Henry Fonda plays Clay Blaisedell, a legendary gunman who makes his living by cleaning up towns. He sees himself as a paladin of sorts, taking care of messes that are too big for the law to handle. While he has no real legal enforcement powers, the town council will allow him to do what needs to be done.
Anthony Quinn is Tom Morgan, Clay’s best friend and the guy who quietly does the dirty work in the background. He couldn’t care less about the law but cleaning up towns is good money and it builds prestige for Clay.
Richard Widmark is Johnny Gannon, who starts the film as a lowly henchman of the villain, has a crisis of conscience and ends up becoming deputy sheriff. He believes in the law and wants to erase his past by enforcing it.
Do I smell conflict? Yes, I do!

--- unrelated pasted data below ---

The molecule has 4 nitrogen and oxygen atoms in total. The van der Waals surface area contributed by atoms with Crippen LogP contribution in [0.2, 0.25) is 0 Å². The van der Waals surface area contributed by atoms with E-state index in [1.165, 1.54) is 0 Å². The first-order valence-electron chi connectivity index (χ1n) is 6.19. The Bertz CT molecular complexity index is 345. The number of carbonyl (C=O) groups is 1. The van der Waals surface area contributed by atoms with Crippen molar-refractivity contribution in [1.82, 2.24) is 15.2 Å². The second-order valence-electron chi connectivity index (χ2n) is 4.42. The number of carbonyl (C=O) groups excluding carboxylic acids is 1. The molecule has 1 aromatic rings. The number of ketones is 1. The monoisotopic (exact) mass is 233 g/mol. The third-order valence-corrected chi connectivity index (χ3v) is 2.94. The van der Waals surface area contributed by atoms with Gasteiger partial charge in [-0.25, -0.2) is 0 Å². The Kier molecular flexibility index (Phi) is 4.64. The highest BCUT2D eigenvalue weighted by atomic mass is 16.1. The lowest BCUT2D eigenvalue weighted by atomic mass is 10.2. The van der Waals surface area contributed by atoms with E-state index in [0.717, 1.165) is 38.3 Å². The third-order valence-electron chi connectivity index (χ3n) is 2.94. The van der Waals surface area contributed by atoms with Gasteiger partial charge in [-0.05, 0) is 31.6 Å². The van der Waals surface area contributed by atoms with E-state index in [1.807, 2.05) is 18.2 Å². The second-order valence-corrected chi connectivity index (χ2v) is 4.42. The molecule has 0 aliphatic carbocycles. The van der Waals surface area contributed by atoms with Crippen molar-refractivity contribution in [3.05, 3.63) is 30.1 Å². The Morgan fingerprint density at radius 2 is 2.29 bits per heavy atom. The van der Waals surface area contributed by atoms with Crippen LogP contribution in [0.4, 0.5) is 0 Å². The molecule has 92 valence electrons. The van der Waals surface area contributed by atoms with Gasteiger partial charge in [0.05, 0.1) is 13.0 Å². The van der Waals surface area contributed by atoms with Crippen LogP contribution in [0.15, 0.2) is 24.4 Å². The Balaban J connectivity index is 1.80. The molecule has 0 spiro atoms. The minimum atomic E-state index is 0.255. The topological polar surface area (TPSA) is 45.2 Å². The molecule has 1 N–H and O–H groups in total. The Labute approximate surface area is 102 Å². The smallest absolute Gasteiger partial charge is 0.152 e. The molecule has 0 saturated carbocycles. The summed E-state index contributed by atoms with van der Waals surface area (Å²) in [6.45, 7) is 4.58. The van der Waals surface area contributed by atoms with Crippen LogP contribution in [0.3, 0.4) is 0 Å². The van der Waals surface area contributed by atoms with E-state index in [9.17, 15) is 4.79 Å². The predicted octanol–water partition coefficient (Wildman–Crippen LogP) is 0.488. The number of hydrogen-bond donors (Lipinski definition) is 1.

The town of Warlock is being terrorized by a gang of renegade cowboys, who regularly shoot up the place, drive out the law and slaughter anyone who crosses them. The gang is led by Abe (the usually squeaky-clean Tom Drake), a ruthless character who is not above back-shooting and ambushes. Warlock splits between support for Clay’s vigilante style and Gannon’s law-and-order approach. The plot is further complicated when Abe declares that he is the law and intends to take down both Clay and Gannon.
Richard Arlen plays one of the few citizens who supports Gannon from the start. DeForest Kelley plays the most likable member of the villainous gang, more mischievous than evil.
There are also juicy parts for the ladies. Acclaimed tough girl Dorothy Malone plays Lily, a soiled dove who used to go with Morgan but now wants… Clay dead? You see, she knows that Morgan cares for Clay more than anything else and killing Clay is the only sure way to hurt him. However, her plans are derailed when she falls for Gannon’s simple, sweet wooing.